longer-term view and identify really good projects
are going to be able to get a lot more bang for
their buck,” he told the station. “They can get
into a project without having to spend the
amount of money you have to spend in a very
But the economic downturn is creating obstacles
for some projects.
In Zambia, Equinox Minerals Ltd. received
permission from the country’s environmental
council to proceed with a uranium project last
December at its Lumwana copper mine. The deal
paved the way for the construction of processing
facilities with an initial startup cost of $200 million. But in January, the company announced it
was deferring the project indefinitely due in part
to difficulty in securing international project
If the project is completed, Lumwana expects
to process 1 million tonnes of uranium per year.
NOT IN MY BACKYARD
Government regulations, protesters and public
furor may prove to be the biggest roadblock to
getting uranium projects off the ground.
After a flurry of protests, the government of
New Brunswick, Canada banned uranium
exploration in all municipalities, watersheds and
near private wells—effectively putting a stop to
uranium exploration in the region.
Some companies aren’t willing to go down
without a fight.
U.S.-based Virginia Uranium Inc. announced
plans to merge with Santoy Resources Ltd.,
a Canadian mineral exploration company, as
part of an ongoing effort to overturn Virginia’s
25-year moratorium on uranium mining.
Virginia Uranium owns one of the largest
untapped uranium deposits in the United
States—worth an estimated $10 billion.
“It’s really a way for us to raise money for the
future and long term of the project,” Walter
Coles Sr., a co-founder of Virginia Uranium, told
Some companies have managed to find their
way through the process. Cameco and Australian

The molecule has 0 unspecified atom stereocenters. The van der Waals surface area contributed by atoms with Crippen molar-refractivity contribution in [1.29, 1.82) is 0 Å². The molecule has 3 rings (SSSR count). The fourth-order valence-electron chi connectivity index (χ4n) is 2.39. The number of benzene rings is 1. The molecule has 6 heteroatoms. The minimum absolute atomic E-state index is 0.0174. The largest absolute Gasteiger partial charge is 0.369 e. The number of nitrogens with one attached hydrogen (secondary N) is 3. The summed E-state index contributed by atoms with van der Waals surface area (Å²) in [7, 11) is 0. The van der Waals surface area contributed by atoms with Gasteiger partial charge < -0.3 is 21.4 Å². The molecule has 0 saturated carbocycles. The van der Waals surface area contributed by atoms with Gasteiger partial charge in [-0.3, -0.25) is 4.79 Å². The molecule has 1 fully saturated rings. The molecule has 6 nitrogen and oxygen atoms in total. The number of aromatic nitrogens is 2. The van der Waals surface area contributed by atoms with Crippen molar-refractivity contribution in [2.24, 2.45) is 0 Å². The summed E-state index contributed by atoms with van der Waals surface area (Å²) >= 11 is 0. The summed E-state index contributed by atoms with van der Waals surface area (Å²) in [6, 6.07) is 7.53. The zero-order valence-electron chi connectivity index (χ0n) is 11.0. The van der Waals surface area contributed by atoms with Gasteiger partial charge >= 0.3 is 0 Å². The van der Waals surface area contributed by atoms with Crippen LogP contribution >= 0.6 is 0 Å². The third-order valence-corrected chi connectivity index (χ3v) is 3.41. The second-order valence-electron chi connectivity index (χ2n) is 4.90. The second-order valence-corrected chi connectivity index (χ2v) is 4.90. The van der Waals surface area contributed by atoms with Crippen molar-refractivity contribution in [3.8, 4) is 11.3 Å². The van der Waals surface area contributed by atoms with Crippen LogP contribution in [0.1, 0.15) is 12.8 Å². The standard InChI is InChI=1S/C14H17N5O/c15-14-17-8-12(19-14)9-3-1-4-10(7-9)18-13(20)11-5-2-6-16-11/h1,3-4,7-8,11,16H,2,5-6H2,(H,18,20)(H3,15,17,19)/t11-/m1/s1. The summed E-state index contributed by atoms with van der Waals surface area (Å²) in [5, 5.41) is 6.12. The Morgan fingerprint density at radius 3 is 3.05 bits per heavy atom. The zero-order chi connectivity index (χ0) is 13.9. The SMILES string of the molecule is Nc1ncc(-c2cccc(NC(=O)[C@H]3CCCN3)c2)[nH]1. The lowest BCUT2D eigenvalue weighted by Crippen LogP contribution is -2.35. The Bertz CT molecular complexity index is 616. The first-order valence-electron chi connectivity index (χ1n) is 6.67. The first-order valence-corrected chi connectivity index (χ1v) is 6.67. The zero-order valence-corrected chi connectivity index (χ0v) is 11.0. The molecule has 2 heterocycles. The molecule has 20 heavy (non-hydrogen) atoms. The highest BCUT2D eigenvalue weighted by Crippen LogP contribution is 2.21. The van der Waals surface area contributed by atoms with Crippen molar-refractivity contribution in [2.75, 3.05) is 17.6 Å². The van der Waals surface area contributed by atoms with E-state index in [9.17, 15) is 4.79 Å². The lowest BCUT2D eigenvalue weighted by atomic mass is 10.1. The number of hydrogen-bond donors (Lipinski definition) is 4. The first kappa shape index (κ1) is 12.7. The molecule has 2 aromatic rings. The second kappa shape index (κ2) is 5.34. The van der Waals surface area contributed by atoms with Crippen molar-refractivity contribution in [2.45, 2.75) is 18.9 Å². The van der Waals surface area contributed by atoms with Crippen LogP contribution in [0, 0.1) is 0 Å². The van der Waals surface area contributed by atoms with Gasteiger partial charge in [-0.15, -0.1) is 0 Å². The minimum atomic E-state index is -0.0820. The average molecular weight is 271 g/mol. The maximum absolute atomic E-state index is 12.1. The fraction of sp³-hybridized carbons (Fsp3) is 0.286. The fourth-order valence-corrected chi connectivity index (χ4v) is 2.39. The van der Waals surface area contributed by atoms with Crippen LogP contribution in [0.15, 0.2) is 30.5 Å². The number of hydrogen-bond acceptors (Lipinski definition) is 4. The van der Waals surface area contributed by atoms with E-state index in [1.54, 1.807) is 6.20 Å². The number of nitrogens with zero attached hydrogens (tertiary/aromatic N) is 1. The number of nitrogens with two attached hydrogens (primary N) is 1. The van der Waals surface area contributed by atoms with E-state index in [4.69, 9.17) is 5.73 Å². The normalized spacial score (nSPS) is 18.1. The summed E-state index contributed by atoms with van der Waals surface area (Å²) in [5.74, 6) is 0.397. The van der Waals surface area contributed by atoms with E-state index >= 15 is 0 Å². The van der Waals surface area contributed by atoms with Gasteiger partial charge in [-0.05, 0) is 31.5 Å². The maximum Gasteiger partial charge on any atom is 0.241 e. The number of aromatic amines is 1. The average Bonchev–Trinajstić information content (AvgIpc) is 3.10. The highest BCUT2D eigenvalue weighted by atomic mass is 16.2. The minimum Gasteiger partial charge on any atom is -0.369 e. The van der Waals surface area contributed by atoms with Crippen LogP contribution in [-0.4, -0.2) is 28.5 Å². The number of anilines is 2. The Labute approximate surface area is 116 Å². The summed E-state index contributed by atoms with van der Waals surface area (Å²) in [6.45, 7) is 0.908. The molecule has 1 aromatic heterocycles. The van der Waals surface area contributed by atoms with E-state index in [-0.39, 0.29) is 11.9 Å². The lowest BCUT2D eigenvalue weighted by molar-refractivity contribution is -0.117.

mining company Paladin Energy Ltd. were
granted an exploration license to explore the
estimated 13,000-tonne Angela-Pamela deposit
in Australia’s Northern Territory. The territory
government granted a license last October
despite almost constant local protests leading up
to the decision.
“Every development project in the nuclear
industry generates more difficulties than other
kinds of mines or mills,” says Mr. Struthers. “The
amount of technical and environmental reviews is
much higher, and when you have motivated
opponents to a project, they can create additional
delays, which also raise the costs.”
To reduce conflict and facilitate discussions
with local stakeholders during the licensing
process, Cameco opened an area community
office that will continue to serve as a future
The company also has an established communications strategy and tries to emphasize
its “proven track record of safe performance
and good communication strategies,” Mr.
It helps to promote the environmental and
economic benefits of the projects to local stakeholders as well.
“People can be alarmed about uranium mining initially, but as they learn more about the
technology, and see that the risks associated are
well-managed, they usually come to support
it,” Mr. Struthers says.